Congresswoman Elizabeth Esty (D-CT-5) is fighting hard to reinstate a tax incentive to help cleaning up contaminated land more affordable and more feasible.
Late last month, Esty introduced the Brownfields Redevelopment Tax Incentive Reauthorization Act of 2015 (H.R. 2002), a bill to re-establish the Brownfields Tax Incentive which ended in 2011.
Originally signed into law in 1997 and codified through Section 198(h) of the Internal Revenue Service’s tax code, the Incentive allowed taxpayers to fully deduct the costs of brownfield sites’ environmental cleanup the year the costs were incurred—making the process more affordable for those who take it on.
“I hear over and over again from local leaders and business owners that one of the best ways we can revitalize our cities and towns is to support brownfield clean-up efforts,” Rep. Esty said in a statement about the new bill. “Cities and towns throughout central and northwest Connecticut have strong industrial histories and are now in the process of transitioning to new sources of economic growth. I’m doing what I can to be a strong partner in these efforts.”
Esty was joined by Congressman John Larson (D-CT-1), Congressman Chris Gibson (R-NY-19), Congresswoman Rosa DeLauro (D-CT-3), and Congressman Jim Himes (D-CT-4) who all signed on as cosponsors of the bill.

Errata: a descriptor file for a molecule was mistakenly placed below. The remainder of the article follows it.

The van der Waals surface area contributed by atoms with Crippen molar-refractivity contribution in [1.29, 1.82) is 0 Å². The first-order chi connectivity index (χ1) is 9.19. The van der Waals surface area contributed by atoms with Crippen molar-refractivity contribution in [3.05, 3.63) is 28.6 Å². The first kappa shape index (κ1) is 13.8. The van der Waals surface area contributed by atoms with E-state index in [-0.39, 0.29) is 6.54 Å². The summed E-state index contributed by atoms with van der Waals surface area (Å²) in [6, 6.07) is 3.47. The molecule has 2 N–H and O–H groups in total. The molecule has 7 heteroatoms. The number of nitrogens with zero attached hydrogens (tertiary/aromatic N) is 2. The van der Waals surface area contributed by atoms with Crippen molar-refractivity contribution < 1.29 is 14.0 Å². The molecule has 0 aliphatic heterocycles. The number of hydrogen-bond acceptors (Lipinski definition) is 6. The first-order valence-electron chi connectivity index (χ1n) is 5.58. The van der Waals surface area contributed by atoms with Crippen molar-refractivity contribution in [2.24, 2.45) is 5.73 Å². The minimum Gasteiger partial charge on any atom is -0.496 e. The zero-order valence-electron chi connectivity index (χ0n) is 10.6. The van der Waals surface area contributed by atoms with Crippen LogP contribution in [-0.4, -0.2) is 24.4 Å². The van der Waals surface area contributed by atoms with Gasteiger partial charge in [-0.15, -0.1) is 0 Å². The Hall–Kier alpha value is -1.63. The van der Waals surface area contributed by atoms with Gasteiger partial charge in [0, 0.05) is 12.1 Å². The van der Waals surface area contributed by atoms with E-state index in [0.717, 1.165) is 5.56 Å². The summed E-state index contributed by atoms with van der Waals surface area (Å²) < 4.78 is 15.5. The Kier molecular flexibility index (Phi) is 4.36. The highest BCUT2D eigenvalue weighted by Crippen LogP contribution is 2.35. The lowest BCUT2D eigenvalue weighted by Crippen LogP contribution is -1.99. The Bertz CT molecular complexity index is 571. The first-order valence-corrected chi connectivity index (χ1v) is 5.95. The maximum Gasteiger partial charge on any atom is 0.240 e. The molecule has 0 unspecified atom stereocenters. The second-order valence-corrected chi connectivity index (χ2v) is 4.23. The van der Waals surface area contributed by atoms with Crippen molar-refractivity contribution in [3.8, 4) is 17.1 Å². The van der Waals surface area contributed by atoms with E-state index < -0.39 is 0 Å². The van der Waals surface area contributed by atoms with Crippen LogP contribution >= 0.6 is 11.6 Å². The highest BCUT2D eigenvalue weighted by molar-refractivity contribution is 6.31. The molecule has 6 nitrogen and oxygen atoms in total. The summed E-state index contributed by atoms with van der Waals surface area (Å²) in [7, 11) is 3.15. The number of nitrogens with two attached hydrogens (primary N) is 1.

Before it ended, many communities used the Brownfields Tax Incentive to redevelop brownfield sites. In St. Louis, MO in 2001, the former Merchandise Mart building was transformed into a 213-unit mixed-income apartment redevelopment that helped revitalize the Washington Avenue Lofts District. In Liberty, TX in 2011, the former National Tube and Pipe factory was transformed into a state-of-the art manufacturing facility that brought 600 jobs back to the small town.
Speak out for the Brownfields Tax Incentive
The Brownfields Tax Incentive would make brownfields cleanup across the country more affordable. Tell your representative that you support this bill:
Smart Growth America is home of the National Brownfields Coalition, a group of national, state and local organizations that supports federal policies to accelerate cleanup and redevelopment of contaminated and abandoned land.